Miami Heat’s LeBron James stretches his limits
A balky back early in his career forced LeBron James to focus on increased flexibility, and the results have made for a more durable player.
01/17/2013 12:01 AM
09/08/2014 6:15 PM
It seems almost ridiculous now, but early in his career LeBron James was worried that a bad back might derail his goal of becoming one of the best players in the history of the NBA.
Less than four years into his professional career, James found himself playing with chronic soreness in his lower back. He couldn’t shake the pain.
“I hurt my back, and my back was really sore and I couldn’t understand why it was bothering me,” James said.
Convinced that his sore back would eventually become a significant problem, James adopted an elaborate routine of stretching exercises to increase his flexibility. His back stopped hurting but James’ stretching routines — administered daily by a personal trainer — never stopped.
“I started stretching three times a day, started doing Pilates and stuff like that to maximize what I can do, because I love to play the game and I don’t want to be sitting out because of my back hurting or something bothering me. It really helps,” James said.
James credits flexibility, stretching and Pilates for his legendary durability. He calls it a proactive approach to avoiding injuries. James has only missed 33 games during his 10-year career.
Avoiding injuries has allowed James to accumulate career statistics at a rapid pace. On Wednesday against Golden State, he entered the game 18 points shy of becoming the youngest player in the history of the league to reach 20,000 career points. He was also two assists shy of 5,000 for his career.
James, who frequently says he’s not a scorer, said Wednesday that he is more proud of his assist total than the points. He was set to become just the 12th player in NBA history to record 20,000 points, 5,000 assists and 5,000 rebounds in a career. James had 21 points and six assists in the first half. He entered the 20,000 club with 2:45 left in the first half.
“Obviously he’s a freak of nature, but I see what he does to take care of his body as well to make sure that he’s durable,” Heat guard Dwyane Wade said.
To fans, James almost seems indestructible. During games, he will go down with an apparent injury, grimace, hop around, and then — always — walk off the pain and finish the game. James is quick to point out, however, that he is not Superman.
“I do hurt,” James said. “Just say that. I do hurt. I’m not immune to being hurt.”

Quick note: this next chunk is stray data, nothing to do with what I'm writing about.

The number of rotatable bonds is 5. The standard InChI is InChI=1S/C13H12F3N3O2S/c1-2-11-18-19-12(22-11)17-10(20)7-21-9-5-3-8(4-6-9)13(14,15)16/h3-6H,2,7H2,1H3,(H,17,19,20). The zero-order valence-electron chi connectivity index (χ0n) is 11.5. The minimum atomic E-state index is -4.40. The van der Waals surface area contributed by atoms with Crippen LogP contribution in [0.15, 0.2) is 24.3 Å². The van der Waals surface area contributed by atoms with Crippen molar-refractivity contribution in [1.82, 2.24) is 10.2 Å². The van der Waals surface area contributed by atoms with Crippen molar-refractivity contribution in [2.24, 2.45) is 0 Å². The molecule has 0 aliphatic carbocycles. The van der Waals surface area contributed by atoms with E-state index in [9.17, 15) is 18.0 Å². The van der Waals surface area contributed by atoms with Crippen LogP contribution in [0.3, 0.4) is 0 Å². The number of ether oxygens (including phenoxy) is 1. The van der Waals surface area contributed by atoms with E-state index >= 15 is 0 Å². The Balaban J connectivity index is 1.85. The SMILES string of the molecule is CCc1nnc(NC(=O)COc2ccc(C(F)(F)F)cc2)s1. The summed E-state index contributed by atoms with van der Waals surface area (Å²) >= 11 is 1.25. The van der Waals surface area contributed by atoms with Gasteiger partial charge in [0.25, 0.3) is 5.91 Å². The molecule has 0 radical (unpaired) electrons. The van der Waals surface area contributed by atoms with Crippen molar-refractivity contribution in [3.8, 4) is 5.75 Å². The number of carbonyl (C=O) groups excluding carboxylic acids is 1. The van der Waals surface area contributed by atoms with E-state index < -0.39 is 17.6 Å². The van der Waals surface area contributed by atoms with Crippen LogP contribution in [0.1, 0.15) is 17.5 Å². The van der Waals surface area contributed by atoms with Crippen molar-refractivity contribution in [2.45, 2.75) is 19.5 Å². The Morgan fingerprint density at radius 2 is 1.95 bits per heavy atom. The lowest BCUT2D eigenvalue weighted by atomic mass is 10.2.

But there is a difference between being hurt and being injured. James says that difference is his flexibility.
“I just try to do everything to be proactive with a lot of stuff, so I don’t have to wait until I get injured and then start doing stuff to try to get me back,” James said. “I try to do everything before, so it doesn’t keep me out long.”
James’ extensive daily stretching routines might not be mainstream, but the exercises are well-known throughout the league. James estimates that he spends more than an hour stretching each day.
The sessions are so time-consuming and frequent that he suggested including a scene of himself stretching in one of his recent Samsung commercials. For authenticity, James likes to include snippets of his daily life into the products he endorses. In this particular advertisement, James is lying prone on the Heat’s locker room floor looking at his smartphone while a personal trainer is stretching James’ legs.
While that specific scene in the commercial might have been staged, it’s not fiction. A personal trainer stretches James’ hips, back and legs before every game inside the Heat’s locker room.
“I’ve gradually built on it through the years,” James said. “As you get older, you have to do more, but I’ve been pretty consistent with what I do to keep me out on the floor.”
All that stretching — and not some superhuman ability to avoid injury — is what has made him one of the most durable players in the NBA. Only guards Jason Terry and Andre Miller have played in more games than James since he broke into the league in 2003.
James recently turned 28. Drafted out of high school in 2003, he has averaged 27.6 points per game in the regular season for his career. When he passes Kobe Bryant for youngest to 20,000, he will have beaten Bryant to the milestone by more than a year. Bryant was 29 years and 122 days old when he reached the 20,000-point mark.
“When people are having conversations about the best scorers in the game, my name never comes up in that case, so the fact that I’m close to a milestone is a great thing,” James said.
Youngest to 20,000 points should not be confused with fastest to 20,000 points. Wilt Chamberlain needed only 499 regular-season games to reach 20,0000 points. James, who played his 726th regular-season game on Wednesday, will be the seventh-fastest player in NBA history to 20,000 points based on regular-season games.
“Ultimately, LeBron is not going to be judged on how many points he scores,” teammate Shane Battier said. “If he wanted to lead the league in scoring, then he could lead the league in scoring. That’s not what his game is and that’s not what his legacy will be. He’s going to score a ton of points.”
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